Thursday, March 27, 2014

Stephen S. Roach — The End of Chinese Central Planning

China, [Chinese Finance Minister Lou Jiwei] went on, is in fact moving away from its once single-minded emphasis on growth targeting. The government now stresses three macroeconomic goals – job creation, price stability, and GDP growth. And, as evidenced by the annual “work report” that the premier recently submitted to China’s National People’s Congress, the current emphasis is in that order, with GDP growth at the bottom of the list.
This gives China and its policymakers considerable room for maneuver in coping with the current growth slowdown. Unlike most Western observers, who are fixated on the slightest deviation from the official growth target, Chinese officials are actually far more open-minded. They care less about GDP growth per se and more about the labor content of the gains in output.
This is particularly relevant in light of the important threshold that has now been reached by the structural transformation of the Chinese economy – the long-awaited shift to a services-led growth dynamic. Services, which now account for the largest share of the economy, require close to 30% more jobs per unit of output than the manufacturing and construction sectors combined. In an increasingly services-led, labor-intensive economy, China’s economic managers can afford to be more relaxed about a GDP slowdown....
Zhou Xiaochuan, the head of the People’s Bank of China, was just as emphatic on this point. The PBOC, he argued, does not pursue a single target. Instead, it frames monetary policy in accordance with what he called a “multi-objective function” comprised of goals for price stability, employment, GDP growth, and the external balance-of-payments – the latter factor added to recognize the PBOC’s authority over currency policy....
 Project Syndicate
The End of Chinese Central Planning
Stephen S. Roach, former Chairman of Morgan Stanley Asia and the firm's chief economist, is a senior fellow at Yale University’s Jackson Institute of Global Affairs and a senior lecturer at Yale’s School of Management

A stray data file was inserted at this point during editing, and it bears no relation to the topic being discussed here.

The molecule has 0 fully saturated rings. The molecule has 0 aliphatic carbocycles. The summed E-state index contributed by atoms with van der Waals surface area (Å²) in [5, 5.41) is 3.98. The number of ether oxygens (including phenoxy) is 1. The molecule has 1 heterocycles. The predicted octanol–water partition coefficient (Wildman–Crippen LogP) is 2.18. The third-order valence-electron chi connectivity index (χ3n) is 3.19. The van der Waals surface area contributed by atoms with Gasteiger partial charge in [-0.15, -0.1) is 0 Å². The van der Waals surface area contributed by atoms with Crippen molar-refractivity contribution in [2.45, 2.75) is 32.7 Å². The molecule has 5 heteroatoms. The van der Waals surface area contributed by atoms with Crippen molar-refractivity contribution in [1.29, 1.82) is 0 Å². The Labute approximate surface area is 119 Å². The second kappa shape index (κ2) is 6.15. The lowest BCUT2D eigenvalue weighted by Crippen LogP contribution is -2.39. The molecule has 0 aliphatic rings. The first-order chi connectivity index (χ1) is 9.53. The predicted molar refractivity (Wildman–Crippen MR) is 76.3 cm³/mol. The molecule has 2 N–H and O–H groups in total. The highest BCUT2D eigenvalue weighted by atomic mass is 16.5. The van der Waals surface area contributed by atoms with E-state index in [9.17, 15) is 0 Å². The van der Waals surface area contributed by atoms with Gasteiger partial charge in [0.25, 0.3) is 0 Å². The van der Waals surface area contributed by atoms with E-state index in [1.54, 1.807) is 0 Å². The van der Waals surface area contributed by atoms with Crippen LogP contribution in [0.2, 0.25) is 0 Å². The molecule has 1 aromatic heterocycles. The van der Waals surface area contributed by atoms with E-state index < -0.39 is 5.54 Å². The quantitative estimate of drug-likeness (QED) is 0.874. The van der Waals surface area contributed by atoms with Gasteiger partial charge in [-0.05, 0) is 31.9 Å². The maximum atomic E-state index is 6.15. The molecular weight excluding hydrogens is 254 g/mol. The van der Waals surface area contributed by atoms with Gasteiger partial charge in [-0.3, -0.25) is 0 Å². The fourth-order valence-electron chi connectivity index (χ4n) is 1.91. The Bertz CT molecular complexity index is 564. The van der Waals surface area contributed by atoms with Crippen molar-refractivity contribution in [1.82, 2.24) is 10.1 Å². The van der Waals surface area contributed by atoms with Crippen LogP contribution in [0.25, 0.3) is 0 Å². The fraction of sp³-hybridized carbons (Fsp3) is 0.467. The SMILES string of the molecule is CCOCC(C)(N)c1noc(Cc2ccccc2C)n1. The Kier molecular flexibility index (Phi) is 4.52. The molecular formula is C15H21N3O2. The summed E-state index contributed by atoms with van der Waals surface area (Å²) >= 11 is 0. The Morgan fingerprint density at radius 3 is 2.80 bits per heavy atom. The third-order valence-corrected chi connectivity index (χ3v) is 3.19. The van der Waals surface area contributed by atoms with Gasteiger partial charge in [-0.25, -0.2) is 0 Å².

5 comments:

Dan Kervick said...

The emerging Chinese middle class has awakened to the reality that on their current path they are literally poisoning themselves to death.

Peter Pan said...

They're still out of paradigm though. Their balance of trade allow them not to worry about deficits.

Matt Franko said...

" The government now stresses three macroeconomic goals – job creation, price stability, and GDP growth. .... the current emphasis is in that order, with GDP growth at the bottom of the list."

Here's Section 2A of the FRA:

"The Board of Governors of the Federal Reserve System and the Federal Open Market Committee shall maintain long run growth of the monetary and credit aggregates commensurate with the economy's long run potential to increase production, so as to promote effectively the goals of maximum employment, stable prices, and moderate long-term interest rates."

'Maximum employment' is listed first and yet it places behind 'stable prices' and 'moderate IRs" in policy decisions ALL THE TIME... the order doesnt matter.

Dont expect the western wannabe Chinese to do any different than they have learned.

Tom Hickey said...

They're still out of paradigm though. Their balance of trade allow them not to worry about deficits.

As long as the RMB is pegged to the USD, the Chinese don't enjoy full currency sovereignty. They have the to manage the fx rate instead of letting it float, so fiscal balance can matter.

Tom Hickey said...

Matt, the Chinese government/elite has to be concerned with labor much more than the US government/elite because social unrest is a huge concern there. The US population is much more docile in comparison.